Next is hot testing, this is the same load but with a 50 °C intake temperature that has been sustained for a good bit of time before testing. Some units score better here as the capacitors wake up as they warm up. Others go to hell, so it’s not all sunshine and roses in hot testing. Scope settings are the same 10 mV 5 microsecond settings as the previous batch.
12 V and 5 V both got a bit worse, 12 V only by 4 mV. 5 V gained 9 mV and is now only 11 mV from the spec. 3.3 V said “Wait, what? Did something change? Nobody told me!”
All told this unit passed the hot load testing easily. I have to admit that I was surprised, when I saw the age of the unit, the price tag, the market segment, and then saw the 50 °C operating temperature my first thought was “Oh man, maybe I should go buy another fire extinguisher”. It turns out that I was far from correct on that assessment, I think this unit could probably run even hotter than it did. It certainly doesn’t seem to be struggling much temperature-wise. I don’t recommend running it hotter, but you’d have to have a pretty lousy case to have 50 °C internal case temperatures these days anyway.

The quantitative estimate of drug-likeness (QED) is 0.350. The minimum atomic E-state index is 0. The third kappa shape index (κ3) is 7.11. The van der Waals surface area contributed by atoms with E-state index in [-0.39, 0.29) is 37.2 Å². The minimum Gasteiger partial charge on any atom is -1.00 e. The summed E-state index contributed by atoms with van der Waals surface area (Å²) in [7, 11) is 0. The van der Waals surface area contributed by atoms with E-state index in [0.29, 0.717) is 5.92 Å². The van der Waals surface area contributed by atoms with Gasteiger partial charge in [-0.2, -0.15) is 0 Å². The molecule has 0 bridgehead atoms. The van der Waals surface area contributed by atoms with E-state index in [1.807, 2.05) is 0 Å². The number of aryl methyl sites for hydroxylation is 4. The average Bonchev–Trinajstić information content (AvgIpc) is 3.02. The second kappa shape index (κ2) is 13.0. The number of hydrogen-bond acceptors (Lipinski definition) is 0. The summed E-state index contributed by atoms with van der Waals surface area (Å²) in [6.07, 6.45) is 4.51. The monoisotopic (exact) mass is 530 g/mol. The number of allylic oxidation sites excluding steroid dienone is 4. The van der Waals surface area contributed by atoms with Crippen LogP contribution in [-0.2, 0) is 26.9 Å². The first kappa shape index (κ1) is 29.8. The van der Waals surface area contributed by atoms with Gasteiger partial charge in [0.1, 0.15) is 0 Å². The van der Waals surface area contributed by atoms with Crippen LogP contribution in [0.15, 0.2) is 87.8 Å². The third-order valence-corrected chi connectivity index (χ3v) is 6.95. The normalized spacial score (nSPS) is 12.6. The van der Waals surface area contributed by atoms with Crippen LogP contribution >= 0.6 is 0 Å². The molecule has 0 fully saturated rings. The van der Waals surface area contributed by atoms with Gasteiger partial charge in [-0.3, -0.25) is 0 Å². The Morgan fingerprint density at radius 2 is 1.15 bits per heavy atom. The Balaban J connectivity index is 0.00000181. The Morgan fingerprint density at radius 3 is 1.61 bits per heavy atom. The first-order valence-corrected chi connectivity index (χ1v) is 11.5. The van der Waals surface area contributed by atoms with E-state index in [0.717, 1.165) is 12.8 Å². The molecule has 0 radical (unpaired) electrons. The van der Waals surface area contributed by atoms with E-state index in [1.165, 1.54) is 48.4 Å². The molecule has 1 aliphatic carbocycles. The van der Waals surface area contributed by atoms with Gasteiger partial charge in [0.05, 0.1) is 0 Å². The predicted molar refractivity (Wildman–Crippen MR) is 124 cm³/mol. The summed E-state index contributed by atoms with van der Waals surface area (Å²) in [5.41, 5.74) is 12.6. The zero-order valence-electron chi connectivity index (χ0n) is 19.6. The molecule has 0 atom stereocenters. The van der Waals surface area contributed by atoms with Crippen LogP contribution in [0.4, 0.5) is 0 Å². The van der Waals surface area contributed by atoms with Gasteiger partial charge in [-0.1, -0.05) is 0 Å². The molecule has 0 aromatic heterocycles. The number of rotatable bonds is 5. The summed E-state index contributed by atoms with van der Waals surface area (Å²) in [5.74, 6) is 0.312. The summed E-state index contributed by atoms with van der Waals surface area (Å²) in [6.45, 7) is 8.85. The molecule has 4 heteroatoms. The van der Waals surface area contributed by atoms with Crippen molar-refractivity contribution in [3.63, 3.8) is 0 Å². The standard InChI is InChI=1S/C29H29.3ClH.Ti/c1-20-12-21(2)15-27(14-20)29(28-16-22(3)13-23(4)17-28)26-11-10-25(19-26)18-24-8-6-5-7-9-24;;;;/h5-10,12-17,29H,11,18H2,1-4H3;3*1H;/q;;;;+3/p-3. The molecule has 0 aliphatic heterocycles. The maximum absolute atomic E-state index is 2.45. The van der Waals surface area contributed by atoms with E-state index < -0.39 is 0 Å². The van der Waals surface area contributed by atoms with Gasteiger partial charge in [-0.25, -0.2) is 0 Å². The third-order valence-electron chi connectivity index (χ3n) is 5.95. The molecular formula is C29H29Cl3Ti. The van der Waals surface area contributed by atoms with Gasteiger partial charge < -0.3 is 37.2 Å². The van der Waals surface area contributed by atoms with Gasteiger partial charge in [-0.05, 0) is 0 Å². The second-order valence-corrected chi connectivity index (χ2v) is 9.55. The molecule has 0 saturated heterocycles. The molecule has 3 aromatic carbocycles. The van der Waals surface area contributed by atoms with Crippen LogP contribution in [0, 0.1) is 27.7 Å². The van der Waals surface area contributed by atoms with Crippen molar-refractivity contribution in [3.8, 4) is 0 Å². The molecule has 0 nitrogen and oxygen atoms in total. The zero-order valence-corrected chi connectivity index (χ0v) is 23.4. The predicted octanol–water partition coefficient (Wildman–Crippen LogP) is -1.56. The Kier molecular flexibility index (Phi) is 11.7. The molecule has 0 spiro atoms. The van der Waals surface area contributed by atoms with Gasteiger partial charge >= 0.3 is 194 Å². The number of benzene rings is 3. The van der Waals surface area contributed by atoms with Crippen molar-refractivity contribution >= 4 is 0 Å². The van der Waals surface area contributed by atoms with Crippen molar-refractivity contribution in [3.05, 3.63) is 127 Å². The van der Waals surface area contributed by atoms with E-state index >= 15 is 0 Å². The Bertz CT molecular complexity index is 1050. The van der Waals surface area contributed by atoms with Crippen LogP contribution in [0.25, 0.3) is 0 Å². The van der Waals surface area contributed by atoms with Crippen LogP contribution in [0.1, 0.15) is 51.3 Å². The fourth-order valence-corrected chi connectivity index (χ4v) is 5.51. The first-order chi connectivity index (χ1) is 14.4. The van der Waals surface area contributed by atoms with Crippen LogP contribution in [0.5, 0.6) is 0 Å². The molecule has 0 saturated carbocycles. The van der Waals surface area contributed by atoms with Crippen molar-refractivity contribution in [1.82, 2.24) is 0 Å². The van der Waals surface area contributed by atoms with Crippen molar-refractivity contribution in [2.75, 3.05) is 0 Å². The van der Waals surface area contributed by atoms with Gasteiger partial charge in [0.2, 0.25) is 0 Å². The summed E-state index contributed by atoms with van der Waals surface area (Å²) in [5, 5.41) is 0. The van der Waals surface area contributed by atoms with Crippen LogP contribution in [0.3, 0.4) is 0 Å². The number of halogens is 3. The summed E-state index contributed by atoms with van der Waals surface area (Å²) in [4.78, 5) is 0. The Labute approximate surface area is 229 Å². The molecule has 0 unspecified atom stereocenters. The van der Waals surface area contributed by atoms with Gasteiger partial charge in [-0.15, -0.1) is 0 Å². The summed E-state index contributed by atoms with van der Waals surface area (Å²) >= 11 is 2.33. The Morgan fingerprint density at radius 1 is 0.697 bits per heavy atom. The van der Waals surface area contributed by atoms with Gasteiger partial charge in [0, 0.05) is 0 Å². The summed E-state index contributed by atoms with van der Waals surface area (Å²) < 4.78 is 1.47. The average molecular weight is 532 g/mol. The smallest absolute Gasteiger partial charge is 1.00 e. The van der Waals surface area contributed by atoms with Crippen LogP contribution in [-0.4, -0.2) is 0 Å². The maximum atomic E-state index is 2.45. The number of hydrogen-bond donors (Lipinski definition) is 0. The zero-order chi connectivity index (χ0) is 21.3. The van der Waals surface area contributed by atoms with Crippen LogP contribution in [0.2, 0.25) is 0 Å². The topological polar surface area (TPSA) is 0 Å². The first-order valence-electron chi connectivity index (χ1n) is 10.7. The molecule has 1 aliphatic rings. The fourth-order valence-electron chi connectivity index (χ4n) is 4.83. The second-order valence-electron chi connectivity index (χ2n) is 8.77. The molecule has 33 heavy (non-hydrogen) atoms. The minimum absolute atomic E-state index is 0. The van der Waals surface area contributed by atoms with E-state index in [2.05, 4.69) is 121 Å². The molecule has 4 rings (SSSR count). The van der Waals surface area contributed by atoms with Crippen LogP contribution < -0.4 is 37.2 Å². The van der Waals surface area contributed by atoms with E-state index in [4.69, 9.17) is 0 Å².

Now that it has proven itself to be good or better, it’s time to rip it to shreds and see what the guts look like! That sounds evil. It’s not really evil. It’s just a bad idea if you don’t know what you’re up to. I’m pretty sure I know what I’m up to, so it’s only a dubious idea. Seriously though, read the huge red disclaimer in the next section and take it to heart. Not physically to your heart though, that could be bad for your health, along with difficult given the fact that this text, like that text, doesn’t really exist physically in the first place.
Disclaimer: Power supplies can have dangerous voltages inside them even after being unplugged, DO NOT OPEN POWER SUPPLIES. It’s just not a good idea. Opening a power supply and poking around inside could very well kill you. Don’t try this at home. Don’t try this at work. Just don’t do it.
Told you there was a disclaimer.
Popping the top off the unit doesn’t show us the fan hub for a change, it shows us a blank metal case that I’m going to skip, and the PSU innards. I’m going to show you the fan hub too, even though you don’t get a good look at it till you take the PCB out.
Experienced eyes will spot the same Seasonic platform as the Corsair VX450 and the Antec Earthwatts 500 W units. Not that there is a UL number on the PCB, there isn’t one that I can find.
We’ll start our tour with the transient filter, some of which is soldered to a PCB that is soldered to the receptacle and the rest of which is on the main PCB.